CCSI works closely with industry using an Industry Advisory Board looking at projects from inception of a project to identify industrial challenge problems to ensure that the simulation tools are developed for the carbon capture technologies of most relevance to industry. Portions of the CCSI Toolset were released in 2012 and 2013 and subsequent releases in 2014 and 2015. Multiple licenses of the toolsets have been issued. The use of the CCSI toolsets is being migrated to the Carbon Capture subprogram area. CTR will continue to conduct research on enhancement of the tools to improve calculation resolution and speed calculation time. The Carbon Capture program will focus on the use of the tools sets and development of specific process simulation packages.

Additional information can be found on the CCSI Project Website:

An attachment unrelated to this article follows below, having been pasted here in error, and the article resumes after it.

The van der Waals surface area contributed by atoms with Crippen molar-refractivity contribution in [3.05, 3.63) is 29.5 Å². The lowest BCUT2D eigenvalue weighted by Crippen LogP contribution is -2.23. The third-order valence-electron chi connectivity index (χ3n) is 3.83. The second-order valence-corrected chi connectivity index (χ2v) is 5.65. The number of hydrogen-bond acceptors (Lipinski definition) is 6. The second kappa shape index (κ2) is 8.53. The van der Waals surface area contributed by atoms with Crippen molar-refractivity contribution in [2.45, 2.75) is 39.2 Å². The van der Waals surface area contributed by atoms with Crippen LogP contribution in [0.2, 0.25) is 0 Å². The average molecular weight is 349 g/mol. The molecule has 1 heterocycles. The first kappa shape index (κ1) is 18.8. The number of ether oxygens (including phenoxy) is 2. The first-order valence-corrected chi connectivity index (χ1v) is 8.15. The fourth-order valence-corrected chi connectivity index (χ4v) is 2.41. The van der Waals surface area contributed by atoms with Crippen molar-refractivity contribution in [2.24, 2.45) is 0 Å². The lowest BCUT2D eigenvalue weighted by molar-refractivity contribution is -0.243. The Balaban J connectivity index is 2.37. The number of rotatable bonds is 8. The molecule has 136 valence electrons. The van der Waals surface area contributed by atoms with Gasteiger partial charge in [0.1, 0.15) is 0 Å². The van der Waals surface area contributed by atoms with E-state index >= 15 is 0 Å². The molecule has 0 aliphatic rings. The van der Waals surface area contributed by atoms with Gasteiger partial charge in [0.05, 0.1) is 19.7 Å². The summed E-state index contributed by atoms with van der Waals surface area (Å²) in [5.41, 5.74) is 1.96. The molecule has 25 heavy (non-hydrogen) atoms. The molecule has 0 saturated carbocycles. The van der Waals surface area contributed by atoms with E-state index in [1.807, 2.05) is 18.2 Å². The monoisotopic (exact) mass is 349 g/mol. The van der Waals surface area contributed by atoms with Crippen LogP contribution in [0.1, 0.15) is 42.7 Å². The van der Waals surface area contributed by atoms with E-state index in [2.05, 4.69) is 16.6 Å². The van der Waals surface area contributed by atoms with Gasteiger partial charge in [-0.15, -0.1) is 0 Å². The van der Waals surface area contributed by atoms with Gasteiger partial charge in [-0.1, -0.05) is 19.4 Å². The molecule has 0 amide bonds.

Institute for the Design of Advanced Energy Systems (iDAES) — The Institute for the Design of Advanced Energy Systems (IDAES) will be the world’s premier resource for the development and analysis of innovative advanced energy systems through the use of process systems engineering tools and approaches. iDAES and its capabilities will be applicable to the development of the full range of advanced fossil energy systems, including chemical looping and other transformational CO2 capture technologies, as well as integration with other new technologies such as supercritical CO2. In addition, the tools and capabilities will be applicable to renewable energy development, such as biofuels, green chemistry, Nuclear and Environmental Management, such as the design of complex, integrated waste treatment facilities. iDAES is intended to fill gaps and limitations identified related to the current computational platforms for process systems engineering. Thus, technical capabilities of iDAES, will build on groundbreaking advances previously developed under CCSI (such as FOQUS and ALAMO), and will extend well beyond the capabilities that currently exist anywhere in the world. In particular, iDAES’s computational capabilities will allow for the development of entirely new equipment, processes and approaches, thus avoiding the limitations associated with trying to fit a new material or concept into existing equipment. iDAES will develop a rigorous, computational approach to help enable the development of such new concepts for energy systems. Because of the complexity of energy systems, and the increasing recognition of the importance of understanding uncertainty, the Institute’s models will be both multi-scale and dynamic in nature while incorporating intrusive UQ techniques. Just as CCSI pushed the limits of what is possible with commercial simulation tools, iDAES will build on existing open source software tools to the extent possible and build new capabilities when required.